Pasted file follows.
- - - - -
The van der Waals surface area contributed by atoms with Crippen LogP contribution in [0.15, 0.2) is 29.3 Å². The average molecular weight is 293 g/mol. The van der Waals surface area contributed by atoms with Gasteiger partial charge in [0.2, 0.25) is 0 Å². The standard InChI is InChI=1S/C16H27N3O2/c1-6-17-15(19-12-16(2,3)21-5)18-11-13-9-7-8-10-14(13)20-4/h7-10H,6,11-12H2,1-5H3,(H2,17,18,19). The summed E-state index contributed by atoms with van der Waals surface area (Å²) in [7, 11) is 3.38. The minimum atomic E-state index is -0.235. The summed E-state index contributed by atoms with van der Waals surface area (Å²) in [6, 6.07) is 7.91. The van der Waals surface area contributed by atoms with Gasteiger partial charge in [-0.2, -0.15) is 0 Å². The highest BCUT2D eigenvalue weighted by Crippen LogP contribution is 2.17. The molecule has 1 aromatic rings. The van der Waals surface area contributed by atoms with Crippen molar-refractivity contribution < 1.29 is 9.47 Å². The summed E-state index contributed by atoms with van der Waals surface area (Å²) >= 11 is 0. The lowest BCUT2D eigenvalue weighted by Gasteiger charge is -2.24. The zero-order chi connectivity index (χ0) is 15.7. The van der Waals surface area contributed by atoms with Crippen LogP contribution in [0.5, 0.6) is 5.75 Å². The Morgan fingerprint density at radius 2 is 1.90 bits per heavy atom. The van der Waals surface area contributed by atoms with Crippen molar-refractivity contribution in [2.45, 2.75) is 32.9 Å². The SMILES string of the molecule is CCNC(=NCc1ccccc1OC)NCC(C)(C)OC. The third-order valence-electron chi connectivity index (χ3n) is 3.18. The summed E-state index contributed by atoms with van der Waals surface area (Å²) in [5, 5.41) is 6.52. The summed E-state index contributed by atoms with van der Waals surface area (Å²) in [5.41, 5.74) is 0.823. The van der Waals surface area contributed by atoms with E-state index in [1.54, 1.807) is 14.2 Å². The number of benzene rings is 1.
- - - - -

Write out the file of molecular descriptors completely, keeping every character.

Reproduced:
The van der Waals surface area contributed by atoms with Crippen LogP contribution in [0.15, 0.2) is 29.3 Å². The average molecular weight is 293 g/mol. The van der Waals surface area contributed by atoms with Gasteiger partial charge in [0.2, 0.25) is 0 Å². The standard InChI is InChI=1S/C16H27N3O2/c1-6-17-15(19-12-16(2,3)21-5)18-11-13-9-7-8-10-14(13)20-4/h7-10H,6,11-12H2,1-5H3,(H2,17,18,19). The summed E-state index contributed by atoms with van der Waals surface area (Å²) in [7, 11) is 3.38. The minimum atomic E-state index is -0.235. The summed E-state index contributed by atoms with van der Waals surface area (Å²) in [6, 6.07) is 7.91. The van der Waals surface area contributed by atoms with Gasteiger partial charge in [-0.2, -0.15) is 0 Å². The highest BCUT2D eigenvalue weighted by Crippen LogP contribution is 2.17. The molecule has 1 aromatic rings. The van der Waals surface area contributed by atoms with Crippen molar-refractivity contribution < 1.29 is 9.47 Å². The summed E-state index contributed by atoms with van der Waals surface area (Å²) >= 11 is 0. The lowest BCUT2D eigenvalue weighted by Gasteiger charge is -2.24. The zero-order chi connectivity index (χ0) is 15.7. The van der Waals surface area contributed by atoms with Crippen LogP contribution in [0.5, 0.6) is 5.75 Å². The Morgan fingerprint density at radius 2 is 1.90 bits per heavy atom. The van der Waals surface area contributed by atoms with Crippen molar-refractivity contribution in [2.45, 2.75) is 32.9 Å². The SMILES string of the molecule is CCNC(=NCc1ccccc1OC)NCC(C)(C)OC. The third-order valence-electron chi connectivity index (χ3n) is 3.18. The summed E-state index contributed by atoms with van der Waals surface area (Å²) in [5, 5.41) is 6.52. The summed E-state index contributed by atoms with van der Waals surface area (Å²) in [5.41, 5.74) is 0.823. The van der Waals surface area contributed by atoms with E-state index in [1.54, 1.807) is 14.2 Å². The number of benzene rings is 1.